Thursday, March 28, 2013

Sexualization of Girls--The Outrageous Victoria's Secret

Victoria's Secret’s “Bright Young Things” line features lace-trimmed thongs for tweens (ages 9 to 14)  that have the words, “Call Me”, "I Dare You" and “Feeling Lucky” printed on the crotch. Chief Financial Officer Stuart Burgdoerfer of Limited Brands, a unit of Victoria's Secret, said these would appeal to the young girls because they would like, above all, to appear grown up.  Panties such as these are blatant objectification of women, and now young girls are made victims of sexualization.  Carrie Goldman explains that sexualization occurs when a person’s value is measured by his or her sexual appeal and is sexually objectified.  The process of socialization enforces gender based stereotypes--the idea that make-up and clothes are “cool” dominates the culture of the school girls.  Not only do the girls try to appear “cool”, but they are also socialized by media to attract men.  The “Call Me” panties seem like a lure to prostitution and profiteers like Victoria Secret are the pimps. They are not the least concerned about the childhood of these girls or about the degradation of women but perpetuate “the beauty myth”—a term coined by Naomi Wolf to indicate the entrapment of women into the never ending cycle of clothes, diets, make-up and exercise routines to achieve an elusive ideal of feminine beauty that men appreciate.  What is the message of “Call Me?” When it is on underwear, are these girls expected to strip and show their crotch? And “Feeling Lucky”?  These are sexually explicit messages and have no place in a girl or a woman’s life.  Unfortunately, these girls are too young to comprehend that such messages do not empower them.  

The following video is an excerpt from the feminist, author and film maker Jean Kilbourne's "Killing Us Softly" in which she explains media's participation in the sexualization of women.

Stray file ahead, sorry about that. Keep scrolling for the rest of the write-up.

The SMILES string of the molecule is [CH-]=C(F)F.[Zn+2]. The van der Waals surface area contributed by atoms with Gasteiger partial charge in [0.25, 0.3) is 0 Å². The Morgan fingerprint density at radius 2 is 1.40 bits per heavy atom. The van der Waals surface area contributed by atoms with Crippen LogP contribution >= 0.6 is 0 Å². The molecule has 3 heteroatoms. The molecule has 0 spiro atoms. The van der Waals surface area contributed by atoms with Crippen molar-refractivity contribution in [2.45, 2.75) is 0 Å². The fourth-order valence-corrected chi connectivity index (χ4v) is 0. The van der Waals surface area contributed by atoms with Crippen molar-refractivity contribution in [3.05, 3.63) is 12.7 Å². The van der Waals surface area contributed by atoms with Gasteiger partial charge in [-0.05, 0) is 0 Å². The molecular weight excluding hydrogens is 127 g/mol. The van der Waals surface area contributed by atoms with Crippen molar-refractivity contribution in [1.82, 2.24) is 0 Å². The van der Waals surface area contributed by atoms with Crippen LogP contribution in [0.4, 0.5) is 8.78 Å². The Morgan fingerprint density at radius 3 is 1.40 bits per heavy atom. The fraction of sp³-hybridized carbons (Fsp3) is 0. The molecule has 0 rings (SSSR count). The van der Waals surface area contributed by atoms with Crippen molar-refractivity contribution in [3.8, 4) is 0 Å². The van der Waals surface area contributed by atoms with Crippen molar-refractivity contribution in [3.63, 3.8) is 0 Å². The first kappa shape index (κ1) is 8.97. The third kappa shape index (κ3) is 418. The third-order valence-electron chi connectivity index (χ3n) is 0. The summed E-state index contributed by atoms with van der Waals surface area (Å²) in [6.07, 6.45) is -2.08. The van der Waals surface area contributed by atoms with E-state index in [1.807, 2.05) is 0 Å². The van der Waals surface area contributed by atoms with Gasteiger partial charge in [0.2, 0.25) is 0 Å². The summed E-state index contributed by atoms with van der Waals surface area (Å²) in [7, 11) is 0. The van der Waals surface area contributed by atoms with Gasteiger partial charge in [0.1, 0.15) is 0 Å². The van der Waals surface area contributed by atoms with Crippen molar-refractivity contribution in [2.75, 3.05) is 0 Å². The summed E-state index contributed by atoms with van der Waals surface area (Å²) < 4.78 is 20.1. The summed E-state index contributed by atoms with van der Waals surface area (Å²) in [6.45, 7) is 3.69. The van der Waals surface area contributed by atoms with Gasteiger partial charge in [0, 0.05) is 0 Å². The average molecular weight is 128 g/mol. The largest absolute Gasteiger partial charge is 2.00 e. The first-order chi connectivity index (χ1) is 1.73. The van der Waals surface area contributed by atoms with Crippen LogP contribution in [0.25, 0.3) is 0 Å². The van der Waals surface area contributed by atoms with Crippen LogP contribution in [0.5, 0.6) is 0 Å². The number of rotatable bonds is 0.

While on the subject of sexualization in the media, who ever decided pink was for girls and blue for boys?  A few months ago Honda released a new model named “She’s” made exclusively for women.  It is pink and apparently “adorable”, and comes equipped with a windshield that protects her delicate skin against the mean UV rays (pout, pout).  And oh, it has a lipstick holder.  Isn’t that absolutely peachy fun!! (Blink-blink with large Maybelline mascara-ed eyelashes).  As Alyssa Rosenberg quips, “To be fair, Honda is providing a UV-blocking windshield to stave off every girl's first face lift. But really, if you're not going to make the glove compartment heart-shaped and give me a makeup mirror in the driver's-side visor, how can you claim to be meeting my needs?” Women need to battle this ridiculous stereotyping.  In the same article Rosenberg writes, “..color coordination isn't the only thing I want out of a car. Where's the emergency kit in the trunk that comes fully equipped with an extra set of birth control pills, spare Spanx, and replacement heels in case I break one of mine running to whatever meeting I'm late to this time? What about an onboard GPS system that won't let me make hormonal navigation decisions? Or an OnStar system that summons only the cute AAA guy? And I'd really love a specialized Breathalyzer that can detect if I have too few Skinnygirl Margaritas in my system to go home with that guy.”
Remember women, that capitalism likes the fact that you are now independent and are able to spend money on products it can fool you into buying and still keep you degraded and dehumanized.  Women should concern themselves with developing a healthy self-image.

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